Dynamics in K-space
In the spinodal region of the phase diagram, the free-energy can be lowered by allowing the components to separate, thus increasing the relative concentration of a component material in a particular region of the material. The concentration will continue to increase until the material reaches the stable part of the phase diagram. Very large regions of material will change their concentration slowly due to the amount of material which must be moved. Very small regions will shrink away due to the energy cost in maintaining an interface between two dissimilar component materials.
is a good approximation of the free-energy near the critical point and is often used to study homogeneous quenches. The mixture concentration is the density difference of the mixture components, the control parameters which determine the stability of the mixture are and, and the interfacial energy cost is determined by .
Diffusive motion often dominates at the length-scale of spinodal decomposition. The equation of motion for a diffusive system is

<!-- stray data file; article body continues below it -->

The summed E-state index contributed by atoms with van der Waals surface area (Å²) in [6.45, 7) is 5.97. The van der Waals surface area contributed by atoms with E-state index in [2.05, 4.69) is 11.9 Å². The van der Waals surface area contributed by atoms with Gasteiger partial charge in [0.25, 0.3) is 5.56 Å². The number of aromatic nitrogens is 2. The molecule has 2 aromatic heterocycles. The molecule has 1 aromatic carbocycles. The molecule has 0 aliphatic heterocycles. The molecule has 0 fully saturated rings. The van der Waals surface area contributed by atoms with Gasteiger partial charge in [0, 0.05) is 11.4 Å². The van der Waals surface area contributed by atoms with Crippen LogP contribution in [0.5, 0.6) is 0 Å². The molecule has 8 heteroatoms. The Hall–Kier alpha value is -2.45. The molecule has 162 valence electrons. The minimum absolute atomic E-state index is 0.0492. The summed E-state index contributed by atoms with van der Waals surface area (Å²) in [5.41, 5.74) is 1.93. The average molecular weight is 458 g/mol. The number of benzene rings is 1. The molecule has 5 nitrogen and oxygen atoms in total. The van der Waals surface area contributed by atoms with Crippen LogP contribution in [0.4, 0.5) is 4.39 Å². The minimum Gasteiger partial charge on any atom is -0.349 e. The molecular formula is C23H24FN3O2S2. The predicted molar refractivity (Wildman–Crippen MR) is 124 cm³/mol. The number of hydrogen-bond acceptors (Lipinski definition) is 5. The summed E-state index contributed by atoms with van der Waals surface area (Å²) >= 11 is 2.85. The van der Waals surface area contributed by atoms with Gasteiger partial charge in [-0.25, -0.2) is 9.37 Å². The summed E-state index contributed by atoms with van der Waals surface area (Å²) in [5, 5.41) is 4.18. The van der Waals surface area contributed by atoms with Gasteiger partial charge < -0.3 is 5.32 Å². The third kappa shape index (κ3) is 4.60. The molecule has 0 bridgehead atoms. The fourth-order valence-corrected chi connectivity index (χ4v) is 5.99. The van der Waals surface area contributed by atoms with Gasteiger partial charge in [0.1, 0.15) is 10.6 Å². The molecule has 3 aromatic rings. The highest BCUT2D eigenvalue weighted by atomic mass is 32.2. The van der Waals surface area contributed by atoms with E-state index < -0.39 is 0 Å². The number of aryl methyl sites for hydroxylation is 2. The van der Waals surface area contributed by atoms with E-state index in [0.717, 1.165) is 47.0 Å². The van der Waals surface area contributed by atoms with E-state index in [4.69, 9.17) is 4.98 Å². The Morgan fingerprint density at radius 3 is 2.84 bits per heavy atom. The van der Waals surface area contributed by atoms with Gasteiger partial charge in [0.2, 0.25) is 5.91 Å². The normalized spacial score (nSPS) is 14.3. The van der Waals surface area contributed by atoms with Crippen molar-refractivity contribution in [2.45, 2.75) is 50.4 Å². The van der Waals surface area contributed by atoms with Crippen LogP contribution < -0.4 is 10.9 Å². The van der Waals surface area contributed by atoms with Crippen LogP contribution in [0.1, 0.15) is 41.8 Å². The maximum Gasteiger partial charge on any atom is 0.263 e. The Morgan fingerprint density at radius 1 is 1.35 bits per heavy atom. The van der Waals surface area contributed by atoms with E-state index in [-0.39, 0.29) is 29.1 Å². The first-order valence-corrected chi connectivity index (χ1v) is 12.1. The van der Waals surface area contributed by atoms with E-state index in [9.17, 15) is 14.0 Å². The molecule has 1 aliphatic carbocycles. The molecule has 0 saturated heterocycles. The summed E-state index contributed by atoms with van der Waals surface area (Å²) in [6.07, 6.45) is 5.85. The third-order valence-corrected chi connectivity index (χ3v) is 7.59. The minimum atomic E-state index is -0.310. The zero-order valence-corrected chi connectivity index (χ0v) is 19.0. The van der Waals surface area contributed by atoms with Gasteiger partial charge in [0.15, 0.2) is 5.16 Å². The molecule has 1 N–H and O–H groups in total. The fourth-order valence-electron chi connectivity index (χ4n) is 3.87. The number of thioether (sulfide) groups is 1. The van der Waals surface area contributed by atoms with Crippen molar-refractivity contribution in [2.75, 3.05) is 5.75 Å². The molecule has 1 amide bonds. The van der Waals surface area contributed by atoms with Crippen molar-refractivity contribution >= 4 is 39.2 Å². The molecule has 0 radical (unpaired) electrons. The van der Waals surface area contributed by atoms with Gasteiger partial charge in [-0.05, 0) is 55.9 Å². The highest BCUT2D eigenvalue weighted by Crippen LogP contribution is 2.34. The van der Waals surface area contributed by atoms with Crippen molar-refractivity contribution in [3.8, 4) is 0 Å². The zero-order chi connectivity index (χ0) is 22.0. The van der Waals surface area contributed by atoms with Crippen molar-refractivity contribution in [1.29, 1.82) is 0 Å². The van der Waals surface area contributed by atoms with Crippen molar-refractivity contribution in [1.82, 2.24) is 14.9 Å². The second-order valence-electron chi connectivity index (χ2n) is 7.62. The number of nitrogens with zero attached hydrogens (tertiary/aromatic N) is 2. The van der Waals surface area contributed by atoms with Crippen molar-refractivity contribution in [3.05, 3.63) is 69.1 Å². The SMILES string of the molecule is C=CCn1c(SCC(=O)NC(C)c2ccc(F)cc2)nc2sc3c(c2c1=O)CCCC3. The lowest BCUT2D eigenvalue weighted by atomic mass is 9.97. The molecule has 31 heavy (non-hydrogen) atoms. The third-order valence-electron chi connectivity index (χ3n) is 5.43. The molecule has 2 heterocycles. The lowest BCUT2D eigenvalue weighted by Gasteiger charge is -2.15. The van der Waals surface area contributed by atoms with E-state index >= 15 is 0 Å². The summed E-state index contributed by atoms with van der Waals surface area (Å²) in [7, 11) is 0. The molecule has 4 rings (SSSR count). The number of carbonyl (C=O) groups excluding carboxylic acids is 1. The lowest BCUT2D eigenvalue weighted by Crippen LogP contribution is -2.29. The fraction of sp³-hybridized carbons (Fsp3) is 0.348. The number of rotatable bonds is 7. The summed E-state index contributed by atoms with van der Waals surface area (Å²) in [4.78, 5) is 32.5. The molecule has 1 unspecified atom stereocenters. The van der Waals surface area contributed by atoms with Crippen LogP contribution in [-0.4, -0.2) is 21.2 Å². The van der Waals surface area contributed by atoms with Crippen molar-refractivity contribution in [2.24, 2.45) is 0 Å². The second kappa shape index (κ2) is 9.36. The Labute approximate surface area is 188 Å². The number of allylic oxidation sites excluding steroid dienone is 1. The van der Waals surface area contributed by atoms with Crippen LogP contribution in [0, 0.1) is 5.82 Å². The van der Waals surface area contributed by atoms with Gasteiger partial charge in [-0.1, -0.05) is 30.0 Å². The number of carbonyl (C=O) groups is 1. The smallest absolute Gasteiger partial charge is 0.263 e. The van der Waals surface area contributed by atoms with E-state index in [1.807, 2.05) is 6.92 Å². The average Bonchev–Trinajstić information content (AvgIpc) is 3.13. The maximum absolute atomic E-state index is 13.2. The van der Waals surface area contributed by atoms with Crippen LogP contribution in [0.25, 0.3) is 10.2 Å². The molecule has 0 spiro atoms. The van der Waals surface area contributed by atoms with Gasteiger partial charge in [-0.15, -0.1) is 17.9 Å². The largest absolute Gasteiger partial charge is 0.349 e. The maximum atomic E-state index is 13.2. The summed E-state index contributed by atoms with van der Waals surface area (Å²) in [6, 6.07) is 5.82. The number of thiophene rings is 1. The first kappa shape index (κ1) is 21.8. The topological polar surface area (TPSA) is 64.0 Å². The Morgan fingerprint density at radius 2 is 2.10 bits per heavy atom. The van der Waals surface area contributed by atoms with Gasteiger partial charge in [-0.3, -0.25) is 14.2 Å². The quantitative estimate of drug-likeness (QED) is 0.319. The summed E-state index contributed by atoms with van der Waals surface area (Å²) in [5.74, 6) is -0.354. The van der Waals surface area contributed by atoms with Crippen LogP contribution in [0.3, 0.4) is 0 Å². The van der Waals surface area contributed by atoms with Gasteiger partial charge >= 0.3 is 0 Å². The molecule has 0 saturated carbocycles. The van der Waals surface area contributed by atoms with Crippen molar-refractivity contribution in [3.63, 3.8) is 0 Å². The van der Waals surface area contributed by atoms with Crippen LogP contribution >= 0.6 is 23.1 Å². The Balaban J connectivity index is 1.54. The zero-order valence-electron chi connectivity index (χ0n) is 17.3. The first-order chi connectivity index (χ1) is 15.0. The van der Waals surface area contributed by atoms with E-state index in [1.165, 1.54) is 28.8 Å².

where is the diffusive mobility, is some random noise such that, and the chemical potential is derived from the Landau free-energy:
We see that if, small fluctuations around have a negative effective diffusive mobility and will grow rather than shrink. To understand the growth dynamics, we disregard the fluctuating currents due to, linearize the equation of motion around and perform a Fourier transform into -space. This leads to
which has an exponential growth solution:
Since the growth rate is exponential, the fastest growing angular wavenumber
will quickly dominate the morphology. We now see that spinodal decomposition results in domains of the characteristic length scale called the spinodal length:
The growth rate of the fastest growing angular wave number is
where is known as the spinodal time.
The spinodal length and spinodal time can be used to nondimensionalize the equation of motion, resulting in universal scaling for spinodal decomposition.
Read more about this topic: Spinodal Decomposition
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